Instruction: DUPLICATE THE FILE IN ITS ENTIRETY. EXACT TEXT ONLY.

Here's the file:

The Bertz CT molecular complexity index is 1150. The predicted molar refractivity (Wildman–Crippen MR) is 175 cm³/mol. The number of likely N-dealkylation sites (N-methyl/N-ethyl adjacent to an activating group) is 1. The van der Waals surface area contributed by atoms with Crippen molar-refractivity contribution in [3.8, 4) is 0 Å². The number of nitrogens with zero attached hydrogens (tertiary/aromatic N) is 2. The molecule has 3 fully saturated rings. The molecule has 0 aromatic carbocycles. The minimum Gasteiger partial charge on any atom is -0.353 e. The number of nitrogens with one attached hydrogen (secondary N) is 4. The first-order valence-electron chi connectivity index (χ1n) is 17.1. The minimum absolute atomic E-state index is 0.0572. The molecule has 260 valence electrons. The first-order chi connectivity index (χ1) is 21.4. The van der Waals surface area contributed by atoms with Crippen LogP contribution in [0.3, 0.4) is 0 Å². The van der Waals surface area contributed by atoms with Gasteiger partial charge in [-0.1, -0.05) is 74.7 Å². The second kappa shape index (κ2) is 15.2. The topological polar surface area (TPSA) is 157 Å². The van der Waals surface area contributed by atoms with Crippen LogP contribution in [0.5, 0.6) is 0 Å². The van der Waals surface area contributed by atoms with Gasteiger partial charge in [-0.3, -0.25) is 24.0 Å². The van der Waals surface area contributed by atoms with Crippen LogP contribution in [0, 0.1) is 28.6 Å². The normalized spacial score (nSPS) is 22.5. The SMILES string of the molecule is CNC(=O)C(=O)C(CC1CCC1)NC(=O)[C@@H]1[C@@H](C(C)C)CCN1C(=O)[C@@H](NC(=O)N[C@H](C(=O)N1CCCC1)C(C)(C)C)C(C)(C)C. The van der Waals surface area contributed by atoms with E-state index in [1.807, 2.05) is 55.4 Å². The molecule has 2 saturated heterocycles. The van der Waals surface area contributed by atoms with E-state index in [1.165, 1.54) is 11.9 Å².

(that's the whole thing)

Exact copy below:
The Bertz CT molecular complexity index is 1150. The predicted molar refractivity (Wildman–Crippen MR) is 175 cm³/mol. The number of likely N-dealkylation sites (N-methyl/N-ethyl adjacent to an activating group) is 1. The van der Waals surface area contributed by atoms with Crippen molar-refractivity contribution in [3.8, 4) is 0 Å². The number of nitrogens with zero attached hydrogens (tertiary/aromatic N) is 2. The molecule has 3 fully saturated rings. The molecule has 0 aromatic carbocycles. The minimum Gasteiger partial charge on any atom is -0.353 e. The number of nitrogens with one attached hydrogen (secondary N) is 4. The first-order valence-electron chi connectivity index (χ1n) is 17.1. The minimum absolute atomic E-state index is 0.0572. The molecule has 260 valence electrons. The first-order chi connectivity index (χ1) is 21.4. The van der Waals surface area contributed by atoms with Crippen LogP contribution in [0.3, 0.4) is 0 Å². The van der Waals surface area contributed by atoms with Gasteiger partial charge in [-0.1, -0.05) is 74.7 Å². The second kappa shape index (κ2) is 15.2. The topological polar surface area (TPSA) is 157 Å². The van der Waals surface area contributed by atoms with Crippen LogP contribution in [0.5, 0.6) is 0 Å². The van der Waals surface area contributed by atoms with Gasteiger partial charge in [-0.3, -0.25) is 24.0 Å². The van der Waals surface area contributed by atoms with Crippen LogP contribution in [0, 0.1) is 28.6 Å². The normalized spacial score (nSPS) is 22.5. The SMILES string of the molecule is CNC(=O)C(=O)C(CC1CCC1)NC(=O)[C@@H]1[C@@H](C(C)C)CCN1C(=O)[C@@H](NC(=O)N[C@H](C(=O)N1CCCC1)C(C)(C)C)C(C)(C)C. The van der Waals surface area contributed by atoms with E-state index in [1.807, 2.05) is 55.4 Å². The molecule has 2 saturated heterocycles. The van der Waals surface area contributed by atoms with E-state index in [1.165, 1.54) is 11.9 Å².